- Bess Freedman, the CEO of Brown Harris Stevens, has led her New York City real-estate brokerage while working remotely and dealing with uncertainty this year.
- Now that her office and the real estate market has opened up again, she has begun going back into work and has adjusted her leadership strategies accordingly.
- In an interview with Business Insider, she shared insights on her leadership during these trying times.
- Visit Business Insider's homepage for more stories.
Bess Freedman is the CEO of Brown Harris Stevens, a real-estate brokerage in New York City.
Freedman began working from her three-bedroom apartment on the Upper East Side on March 21. For months, she was forced to lead her business from her home.
"I created this routine where I get up every day and I do these rituals," she said. "It's kept me positive. It's kept me focused. You have to do it if you're going to be able to survive this successfully."
Now, four months later, Freedman is back in the office, but things are far from business as usual.
"I'm 100% back at the office, I feel better coming in," she said, adding that her agents are not showing up the office as much as they did in more normal times.
She said some workers now feel more comfortable working remotely and the way people do business has shifted, especially in real estate.
So, how can a leader effectively lead in the midst of all these changes? In an interview with Business Insider, Freedman revealed one of the most important things leaders should be focusing on right now.
Anyone in a management position right now should focus on empowerment
While empowerment is a key factor when it comes to leadership in all climates, Freedman explained that it's one of the things people in management should be focusing the most on right now.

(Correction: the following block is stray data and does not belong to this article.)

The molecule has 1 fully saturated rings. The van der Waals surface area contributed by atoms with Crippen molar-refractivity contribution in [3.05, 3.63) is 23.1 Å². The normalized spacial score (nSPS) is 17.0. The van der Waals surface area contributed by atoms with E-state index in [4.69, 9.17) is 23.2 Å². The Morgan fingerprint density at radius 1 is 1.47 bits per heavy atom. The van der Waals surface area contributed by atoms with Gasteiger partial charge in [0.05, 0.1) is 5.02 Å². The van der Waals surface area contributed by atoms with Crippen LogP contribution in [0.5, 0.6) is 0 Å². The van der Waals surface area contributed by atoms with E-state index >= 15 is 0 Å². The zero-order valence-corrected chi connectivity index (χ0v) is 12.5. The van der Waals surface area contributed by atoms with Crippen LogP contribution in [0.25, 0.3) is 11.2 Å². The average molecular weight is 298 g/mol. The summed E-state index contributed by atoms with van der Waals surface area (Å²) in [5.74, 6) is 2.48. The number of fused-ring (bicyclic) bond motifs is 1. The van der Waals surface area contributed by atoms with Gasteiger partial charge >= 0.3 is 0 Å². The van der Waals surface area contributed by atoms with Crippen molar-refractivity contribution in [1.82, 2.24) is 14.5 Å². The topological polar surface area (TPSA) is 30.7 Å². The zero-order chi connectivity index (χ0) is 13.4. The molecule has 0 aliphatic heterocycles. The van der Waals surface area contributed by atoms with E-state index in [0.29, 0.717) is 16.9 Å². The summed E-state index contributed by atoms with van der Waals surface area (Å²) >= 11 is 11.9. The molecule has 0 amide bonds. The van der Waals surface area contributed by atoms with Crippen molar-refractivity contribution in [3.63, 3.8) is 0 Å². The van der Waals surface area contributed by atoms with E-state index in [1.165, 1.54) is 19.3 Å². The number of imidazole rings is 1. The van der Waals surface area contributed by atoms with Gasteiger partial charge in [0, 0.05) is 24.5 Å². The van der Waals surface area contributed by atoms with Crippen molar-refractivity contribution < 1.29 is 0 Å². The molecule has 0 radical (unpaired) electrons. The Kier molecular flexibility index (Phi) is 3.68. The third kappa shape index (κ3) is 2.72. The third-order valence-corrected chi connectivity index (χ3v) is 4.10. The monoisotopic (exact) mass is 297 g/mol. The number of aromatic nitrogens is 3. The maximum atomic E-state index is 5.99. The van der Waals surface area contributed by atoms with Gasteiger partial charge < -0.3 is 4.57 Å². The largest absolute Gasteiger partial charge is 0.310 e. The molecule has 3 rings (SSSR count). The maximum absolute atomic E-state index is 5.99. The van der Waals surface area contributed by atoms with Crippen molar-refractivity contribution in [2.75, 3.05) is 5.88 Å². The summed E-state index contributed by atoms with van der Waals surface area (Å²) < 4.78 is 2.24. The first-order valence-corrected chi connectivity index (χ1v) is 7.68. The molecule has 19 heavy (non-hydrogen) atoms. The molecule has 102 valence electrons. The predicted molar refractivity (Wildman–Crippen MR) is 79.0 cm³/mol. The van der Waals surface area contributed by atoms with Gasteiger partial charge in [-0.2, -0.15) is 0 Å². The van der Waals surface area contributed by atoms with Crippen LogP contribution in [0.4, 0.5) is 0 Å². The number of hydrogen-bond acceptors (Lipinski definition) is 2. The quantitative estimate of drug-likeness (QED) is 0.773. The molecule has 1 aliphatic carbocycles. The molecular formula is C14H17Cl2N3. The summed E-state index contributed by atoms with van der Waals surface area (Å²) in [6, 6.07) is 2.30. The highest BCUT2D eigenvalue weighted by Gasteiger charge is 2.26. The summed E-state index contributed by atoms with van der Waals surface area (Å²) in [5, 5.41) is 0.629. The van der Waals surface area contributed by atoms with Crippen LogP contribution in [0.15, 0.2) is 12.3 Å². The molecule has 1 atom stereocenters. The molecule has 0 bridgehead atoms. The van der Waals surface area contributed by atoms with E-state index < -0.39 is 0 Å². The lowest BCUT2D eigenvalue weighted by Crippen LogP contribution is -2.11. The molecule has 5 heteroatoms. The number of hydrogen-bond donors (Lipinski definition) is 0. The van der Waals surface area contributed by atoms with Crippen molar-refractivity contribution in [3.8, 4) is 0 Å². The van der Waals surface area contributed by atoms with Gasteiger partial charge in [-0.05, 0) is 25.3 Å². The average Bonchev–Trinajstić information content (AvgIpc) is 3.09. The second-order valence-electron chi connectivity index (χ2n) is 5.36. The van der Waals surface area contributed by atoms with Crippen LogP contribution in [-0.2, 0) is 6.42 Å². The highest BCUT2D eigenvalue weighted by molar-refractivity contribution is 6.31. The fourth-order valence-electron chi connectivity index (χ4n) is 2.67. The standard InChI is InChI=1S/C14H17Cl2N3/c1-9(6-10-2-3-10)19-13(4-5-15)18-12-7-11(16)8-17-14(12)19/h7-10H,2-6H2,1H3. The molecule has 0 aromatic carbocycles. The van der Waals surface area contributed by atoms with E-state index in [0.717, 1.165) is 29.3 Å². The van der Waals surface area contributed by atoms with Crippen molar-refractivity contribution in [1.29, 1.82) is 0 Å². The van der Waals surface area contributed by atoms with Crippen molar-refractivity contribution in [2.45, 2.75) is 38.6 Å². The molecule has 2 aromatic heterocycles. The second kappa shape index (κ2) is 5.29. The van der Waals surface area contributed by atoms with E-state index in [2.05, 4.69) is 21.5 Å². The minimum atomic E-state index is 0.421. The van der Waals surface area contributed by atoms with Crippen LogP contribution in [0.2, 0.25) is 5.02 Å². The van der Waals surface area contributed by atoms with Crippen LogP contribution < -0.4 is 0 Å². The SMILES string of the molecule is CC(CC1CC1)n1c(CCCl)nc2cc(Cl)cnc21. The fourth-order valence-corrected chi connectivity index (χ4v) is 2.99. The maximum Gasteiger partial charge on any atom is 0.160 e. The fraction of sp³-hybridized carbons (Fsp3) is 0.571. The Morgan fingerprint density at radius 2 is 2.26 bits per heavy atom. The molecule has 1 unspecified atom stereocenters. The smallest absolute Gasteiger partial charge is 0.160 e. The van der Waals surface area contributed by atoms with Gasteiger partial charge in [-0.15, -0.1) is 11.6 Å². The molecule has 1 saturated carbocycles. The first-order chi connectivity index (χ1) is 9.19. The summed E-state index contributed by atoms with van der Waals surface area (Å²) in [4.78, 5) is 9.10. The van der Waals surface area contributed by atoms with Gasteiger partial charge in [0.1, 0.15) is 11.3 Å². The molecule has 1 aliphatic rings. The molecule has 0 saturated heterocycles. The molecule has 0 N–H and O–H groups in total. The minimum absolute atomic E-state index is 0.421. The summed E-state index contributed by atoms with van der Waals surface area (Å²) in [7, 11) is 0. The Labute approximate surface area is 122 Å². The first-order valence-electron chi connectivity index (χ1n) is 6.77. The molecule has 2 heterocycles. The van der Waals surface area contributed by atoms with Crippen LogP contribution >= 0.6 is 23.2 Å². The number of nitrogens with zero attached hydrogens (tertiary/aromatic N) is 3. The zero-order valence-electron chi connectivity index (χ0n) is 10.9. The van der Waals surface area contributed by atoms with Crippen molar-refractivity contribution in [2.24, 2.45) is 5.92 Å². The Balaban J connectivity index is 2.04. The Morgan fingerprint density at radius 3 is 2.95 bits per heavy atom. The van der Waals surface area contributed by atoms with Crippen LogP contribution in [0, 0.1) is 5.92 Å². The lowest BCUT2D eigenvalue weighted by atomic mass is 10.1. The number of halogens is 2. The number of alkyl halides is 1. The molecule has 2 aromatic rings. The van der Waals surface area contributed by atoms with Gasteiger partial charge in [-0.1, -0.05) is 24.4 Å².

"You want to listen to them [the team], and you want to communicate with them as often as possible," she said.
Looking specifically at New York City and its real estate market, so many aspects of doing business right now are unprecedented, and it can be woefully discouraging for anyone whose job it is to navigate through it.
"I would encourage anybody who is in leadership to stay optimistic," Freedman explained. "You have to stay in complete touch with your group of people."
Leaders also need to encourage their workers to do the things they feel are important, she continued. Listen to their concerns and be open-minded when it comes to coming up with potential solutions.
This outlook isn't new for Freedman; in fact it's the same mindset she has had for months.
"We have companywide conference calls or webinars, depending on the day. It's important to keep everyone connected and informed." She said they talk about everything from state of the market to social-media best practices and health- and-wellness tips.
And the responsibility to empower stretches far beyond just work.
As Freedman explained, she encourages her agents and staff to focus on their health, both physical and mental.
"I encourage all of my agents and staff to take time out to exercise, whether it's a walk or yoga or something a little more intense. It's a great way to beat cabin fever and keep your endorphins up," all things people need during uncertain times.
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